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As if the pandemic hasn’t been bad enough by itself, for many people its side effects add an additional layer of trouble. Aside from flippant references to the “Covid 15” weight gain (which is sadly real), the data on increased alcohol consumption is also frightening.
According to researchers at Boston University, “Before COVID-19, more than 25 percent of American adults admitted binge drinking, according to the National Survey on Drug Use and Health. In the first few weeks of lockdowns, alcohol sales jumped 54 percent over the previous year.”
If you’ve quite understandably increased your alcohol consumption but figure it might be a good idea to get things back under control, you’re not alone. Writing for Healthline, Irina Gonzalez notes that “With the recent popularization of 30-day challenges like Dry January and Sober October, people are beginning to recognize that there can be benefits to cutting out alcohol for a period of time. But if you’re new to sober curiosity, you may not know where to begin thinking about your relationship with alcohol.”
There is a structured way to think about decreasing or eliminating your alcohol consumption, says Gonzalez. Try this approach:
Assess your relationship with alcohol: “Is alcohol interfering with the way you want live or the things you want to do?” In particular, “Are you getting into more arguments with friends and family when drinking? Is your hangover keeping you from enjoying a sunny day outside? Is how much you drank the night before impacting your productivity at work or at school?”
Define the benefits of drinking: “If you look at the impact alcohol is having on your life and decide that there are still some benefits even among the consequences, that’s an important step in recognizing how your relationship with alcohol is working overall.”
Consider the risks of drinking: Be realistic about the risks, which include: “Impaired judgment, emotional vulnerability, problems sleeping, acting out of character.” Aside from the behavioral effects, there are health risks, including “cancer, liver disease, high blood pressure, heart disease and stroke.”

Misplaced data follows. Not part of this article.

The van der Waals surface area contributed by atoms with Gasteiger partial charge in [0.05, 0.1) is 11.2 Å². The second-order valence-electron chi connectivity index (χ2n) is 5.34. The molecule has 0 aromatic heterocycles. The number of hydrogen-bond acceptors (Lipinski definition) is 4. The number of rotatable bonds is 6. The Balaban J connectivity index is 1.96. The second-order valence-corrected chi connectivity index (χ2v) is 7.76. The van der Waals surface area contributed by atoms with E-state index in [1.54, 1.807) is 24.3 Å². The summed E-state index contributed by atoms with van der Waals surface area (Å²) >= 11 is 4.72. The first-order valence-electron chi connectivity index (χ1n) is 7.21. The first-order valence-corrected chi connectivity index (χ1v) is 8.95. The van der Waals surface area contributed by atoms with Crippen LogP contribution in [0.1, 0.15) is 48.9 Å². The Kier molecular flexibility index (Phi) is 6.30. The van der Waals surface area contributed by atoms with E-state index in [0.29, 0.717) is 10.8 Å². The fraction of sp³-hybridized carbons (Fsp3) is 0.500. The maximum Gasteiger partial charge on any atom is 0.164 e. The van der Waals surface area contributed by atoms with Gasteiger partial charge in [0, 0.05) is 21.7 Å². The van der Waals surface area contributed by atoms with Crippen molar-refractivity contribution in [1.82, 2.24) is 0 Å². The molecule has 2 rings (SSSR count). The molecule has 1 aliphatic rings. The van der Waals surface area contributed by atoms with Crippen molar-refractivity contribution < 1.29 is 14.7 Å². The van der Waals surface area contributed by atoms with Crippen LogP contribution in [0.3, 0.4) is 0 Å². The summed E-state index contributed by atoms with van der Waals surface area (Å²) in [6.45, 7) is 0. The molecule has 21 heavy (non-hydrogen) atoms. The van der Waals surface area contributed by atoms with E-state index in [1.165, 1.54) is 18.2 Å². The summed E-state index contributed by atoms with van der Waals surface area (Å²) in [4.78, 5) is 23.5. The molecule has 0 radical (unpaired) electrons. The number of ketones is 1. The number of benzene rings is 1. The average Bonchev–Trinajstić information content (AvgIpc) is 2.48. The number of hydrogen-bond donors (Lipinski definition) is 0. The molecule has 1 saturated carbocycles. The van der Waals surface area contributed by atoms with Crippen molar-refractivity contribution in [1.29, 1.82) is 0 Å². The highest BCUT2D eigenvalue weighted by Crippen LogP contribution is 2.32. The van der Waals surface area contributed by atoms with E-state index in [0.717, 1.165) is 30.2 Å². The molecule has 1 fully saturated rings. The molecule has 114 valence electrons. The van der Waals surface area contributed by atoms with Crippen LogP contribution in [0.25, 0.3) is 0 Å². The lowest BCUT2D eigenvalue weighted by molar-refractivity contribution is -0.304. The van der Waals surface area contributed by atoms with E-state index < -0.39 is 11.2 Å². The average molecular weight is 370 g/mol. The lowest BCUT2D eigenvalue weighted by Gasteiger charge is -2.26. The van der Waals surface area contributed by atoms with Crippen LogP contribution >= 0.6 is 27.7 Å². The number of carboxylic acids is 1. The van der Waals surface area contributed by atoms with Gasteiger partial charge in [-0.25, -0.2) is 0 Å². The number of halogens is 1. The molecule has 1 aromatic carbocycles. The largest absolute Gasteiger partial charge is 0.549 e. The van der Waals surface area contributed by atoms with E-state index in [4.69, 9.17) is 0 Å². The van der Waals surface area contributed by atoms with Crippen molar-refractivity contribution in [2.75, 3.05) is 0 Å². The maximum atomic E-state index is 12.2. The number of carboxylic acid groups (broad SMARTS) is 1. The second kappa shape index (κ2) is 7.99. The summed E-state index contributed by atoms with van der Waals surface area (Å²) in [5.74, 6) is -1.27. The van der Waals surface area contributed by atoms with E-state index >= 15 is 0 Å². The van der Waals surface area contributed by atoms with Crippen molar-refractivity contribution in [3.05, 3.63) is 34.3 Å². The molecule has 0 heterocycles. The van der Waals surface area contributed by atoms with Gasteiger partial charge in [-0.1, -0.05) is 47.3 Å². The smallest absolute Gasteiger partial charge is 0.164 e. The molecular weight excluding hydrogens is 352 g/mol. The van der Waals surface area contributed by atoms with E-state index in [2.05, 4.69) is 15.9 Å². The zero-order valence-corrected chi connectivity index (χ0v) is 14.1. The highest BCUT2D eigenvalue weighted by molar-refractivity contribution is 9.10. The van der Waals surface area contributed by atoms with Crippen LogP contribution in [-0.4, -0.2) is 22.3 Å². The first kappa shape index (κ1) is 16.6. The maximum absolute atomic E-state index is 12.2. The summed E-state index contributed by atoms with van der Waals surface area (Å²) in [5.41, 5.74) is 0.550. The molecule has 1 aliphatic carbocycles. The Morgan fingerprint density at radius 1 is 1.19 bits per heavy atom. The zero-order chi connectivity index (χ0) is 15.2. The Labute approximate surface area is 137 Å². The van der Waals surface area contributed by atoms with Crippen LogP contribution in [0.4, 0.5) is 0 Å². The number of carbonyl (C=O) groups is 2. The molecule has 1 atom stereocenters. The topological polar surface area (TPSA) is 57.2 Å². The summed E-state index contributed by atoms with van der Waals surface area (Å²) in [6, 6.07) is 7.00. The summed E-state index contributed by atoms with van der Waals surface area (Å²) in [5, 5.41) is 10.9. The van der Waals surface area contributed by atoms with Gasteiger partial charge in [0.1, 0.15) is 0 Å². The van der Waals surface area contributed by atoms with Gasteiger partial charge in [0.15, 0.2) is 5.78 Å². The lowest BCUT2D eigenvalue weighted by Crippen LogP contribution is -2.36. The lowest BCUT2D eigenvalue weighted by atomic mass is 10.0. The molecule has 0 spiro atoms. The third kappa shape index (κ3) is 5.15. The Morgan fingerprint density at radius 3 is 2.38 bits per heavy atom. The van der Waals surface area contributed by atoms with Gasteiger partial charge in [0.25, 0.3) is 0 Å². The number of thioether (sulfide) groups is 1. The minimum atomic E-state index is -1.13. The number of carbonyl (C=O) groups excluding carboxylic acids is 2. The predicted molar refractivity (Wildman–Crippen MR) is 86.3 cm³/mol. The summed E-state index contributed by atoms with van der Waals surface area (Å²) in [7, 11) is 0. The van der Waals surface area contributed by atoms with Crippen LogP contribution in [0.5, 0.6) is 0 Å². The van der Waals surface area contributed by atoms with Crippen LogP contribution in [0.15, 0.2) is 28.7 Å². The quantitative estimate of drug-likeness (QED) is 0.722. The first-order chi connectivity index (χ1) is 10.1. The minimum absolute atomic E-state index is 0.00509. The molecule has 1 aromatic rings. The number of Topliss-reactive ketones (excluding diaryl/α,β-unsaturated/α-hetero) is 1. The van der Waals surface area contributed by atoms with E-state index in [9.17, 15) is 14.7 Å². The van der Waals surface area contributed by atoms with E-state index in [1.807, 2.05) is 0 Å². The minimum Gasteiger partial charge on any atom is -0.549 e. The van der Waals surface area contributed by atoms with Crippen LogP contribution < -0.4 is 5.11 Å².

Take the first step: If you assess the risks and decide it’s time to stop drinking altogether, consider group support programs such as Alcoholics Anonymous or Smart Recovery. Or consider an online recovery program such as Tempest.
Build your support system: This will actually take some careful thought. “When you begin to rethink your relationship with alcohol,” says Gonzalez, “your friends and family may not be on board — especially if those are some of the people that you used to drink with.” Consequently, start by setting boundaries with the people you used to drink with. Then try to connect more with friends who are committed to being sober.
Read up on the subject: Check out This Naked Mind by Annie Grace, Quit Like A Woman by Holly Whitaker or The Unexpected Joy of Being Sober by Catherine Gray. Or do a Google search on the subject and browse through a variety of books on quitting.
Remember that professionals can help: If you’re trying to quit drinking on your own, please consider reaching out for professional help. “If you’ve attempted to cut back on alcohol but were unable to do so,” says Gonzalez, “it’s possible that you need professional help to help you stop drinking.”
Finally, be gentle with yourself: In our society, there can be a degree of shame associated with the label alcoholic. Consequently, says Gonzalez, “It’s important to remember that labeling yourself is not necessary to take a step back and reconsider alcohol’s role in your life.”
For a full discussion of the topic and links to further resources, see the full Healthline article here.